Sister Carole began a children’s Rosary prayer group while she was a teacher in St. Matthias School, then continued the tradition by starting one — and an adult Rosary group — when she moved to St. Catharine’s. She has even turned her private daily meditations into a series, “Meditations on Ice: Daily reflections of hope and peace through the storms of living,” which she sends to a group of friends and has bound annually into a volume.

SEEKING THE VULNERABLE

Her love for the poor was kindled in elementary school and blossomed into something greater in her sisterhood.

Students of St. Kizito School in Lwetunga, Uganda hold up their hand-knitted crosses made by volunteers Pat and Thomas Scotto. Courtesy photo

“A Maryknoll missionary came into our eighth-grade class and showed us photos of poor children,” Sister Carole remembered. “I was so moved by the pictures. ... At that time, you could give $5 to adopt a ‘pagan baby’; you would receive a card and be able to name that child. I collected a lot for a baby I named Carole, after me; from that time on, I knew I wanted to serve the poor and to teach.”

When asked to take part in an initiative the Diocese of Trenton was conducting to partner with the Diocese of Kasana-Luweero in Uganda, she leaped at the chance.

“It was one of the dreams I had when I was young that I had forgotten about – but God didn’t!”

In her 20 years supporting that program and later forming her own project, Mission of Mercy, Sister Carole helped to raise funds and secure donors for a school, churches and a health clinic, providing new facilities and financial support with the help of St. Catharine School and parish families.

PULLING IT ALL TOGETHER

Sister Carole’s teaching and outreach have touched the lives of countless children and families, both in the classroom and via her published materials. But she remains focused on how she can be most effective in her ministry.

Pointing out that the fourth vow of the Sisters of Mercy is “to the poor, the sick and the uneducated,” Sister Carole believes her role in the schools and parishes has had the most impact on her life.

“The people and the children have taught me,” she emphasized. “Being with the children and parents and parishioners had deepened my life as a sister. But my prayer life also has been deepened by prayer groups.”

Sister Carole has watched Catholic schools and societal environments go through monumental change, some of it positive.

“I think students are learning more because of computers ... we’ve learned new teaching methods to incorporate technology, and STREAM (science, technology, religion, engineering, art, mathematics),” she said.

A worrisome aspect for students, she finds, is “the stress of these times — bullying, wars, social media — and trying to stick to the teaching of the Church. They’re getting conflicting information from the culture. We teachers must be conscious of searching out those who don’t fit in.”

Another significant change: the number of students enrolled in Catholic schools who have not yet been baptized or received First Reconciliation or First Holy Communion, or who do not attend Mass regularly.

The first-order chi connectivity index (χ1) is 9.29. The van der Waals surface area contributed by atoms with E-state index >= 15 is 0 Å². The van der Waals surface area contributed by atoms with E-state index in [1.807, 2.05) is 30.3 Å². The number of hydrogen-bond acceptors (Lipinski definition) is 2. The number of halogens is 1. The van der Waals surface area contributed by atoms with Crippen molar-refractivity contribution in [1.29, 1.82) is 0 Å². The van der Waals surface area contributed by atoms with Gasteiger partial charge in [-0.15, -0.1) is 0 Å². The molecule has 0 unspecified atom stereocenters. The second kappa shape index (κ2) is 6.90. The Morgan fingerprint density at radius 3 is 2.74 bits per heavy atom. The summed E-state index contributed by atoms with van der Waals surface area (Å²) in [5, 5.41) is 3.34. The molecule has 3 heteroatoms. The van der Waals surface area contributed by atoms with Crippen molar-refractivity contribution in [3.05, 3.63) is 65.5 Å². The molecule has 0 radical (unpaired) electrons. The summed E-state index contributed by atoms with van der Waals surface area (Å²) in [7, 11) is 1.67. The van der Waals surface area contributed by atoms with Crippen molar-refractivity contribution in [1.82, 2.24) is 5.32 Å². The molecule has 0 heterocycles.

“Our job now as Catholic educators is to instruct the children and also the parents,” she said. “If you invite the children to do something at church, the parents will come too. ... We strive to educate the whole person — and the soul is such an important piece.”

STRENGTH FROM PRAYER

To rejuvenate herself for these tasks, Sister Carole leans on the vigor she derives from God and fellowship.

“I get my strength from daily Mass and daily prayer time,” she said. “And my friendships are affirming — I try to go out for breakfast or lunch once a week with friends. I’m also so grateful to Father Damian McElroy and our principal, Donna White, for their wonderful support and affirmation of me as a Sister of Mercy.”

During a Catholic Schools Week talk Sister Carole gave to St. Catharine’s students, she encouraged them to listen to the inborn dream of their future vocations and to put the pieces of their lives together, which “will soon help you in your decision to be the person that God wants you to be.”

“You will need three bones to help you,” she continued, “a wish bone — you have to desire it more than other choices in life; a backbone — you have to be strong to embrace the challenges that this vocation offers you; and a funny bone — you have to enjoy what you’re doing.”

The Church needs quality Catholic journalism now more than ever. Please consider supporting this work by signing up for a SUBSCRIPTION (click HERE) or making a DONATION to The Monitor (click HERE). Thank you for your support.

Have a news tip? Email [email protected] or Call/Text 360-922-3092

e-Edition


e-edition

Sign up


for our email newsletters

Weekly Top Stories

Sign up to get our top stories delivered to your inbox every Sunday

Daily Updates & Breaking News Alerts

Sign up to get our daily updates and breaking news alerts delivered to your inbox daily

Latest Stories


In Local News as of June 21, 2024
The following parishes, schools and organizations in the Diocese of Trenton have announced these upcoming events:

Father Koch: If we persist in our pleas, Jesus will calm the storms
In 1986 a first century fishing boat was discovered

Flag football debuted to rave reviews at St. Rose this spring
One of the fastest growing sports in the Shore Conference arrived at St. Rose of Belmar this past spring ...

Actress Siobhan Fallon Hogan focuses on faith, family at Theology on Tap
When a former Saturday Night Live star speaks at ...

US bishops pass new youth, young adult pastoral framework; it's a first in nearly 30 years
Just days after the U.S. Conference of Catholic Bishops ...


The Evangelist, 40 North Main Ave., Albany, NY, 12203-1422 | PHONE: 518-453-6688| FAX: 518-453-8448
© 2024 Trenton Monitor, All Rights Reserved.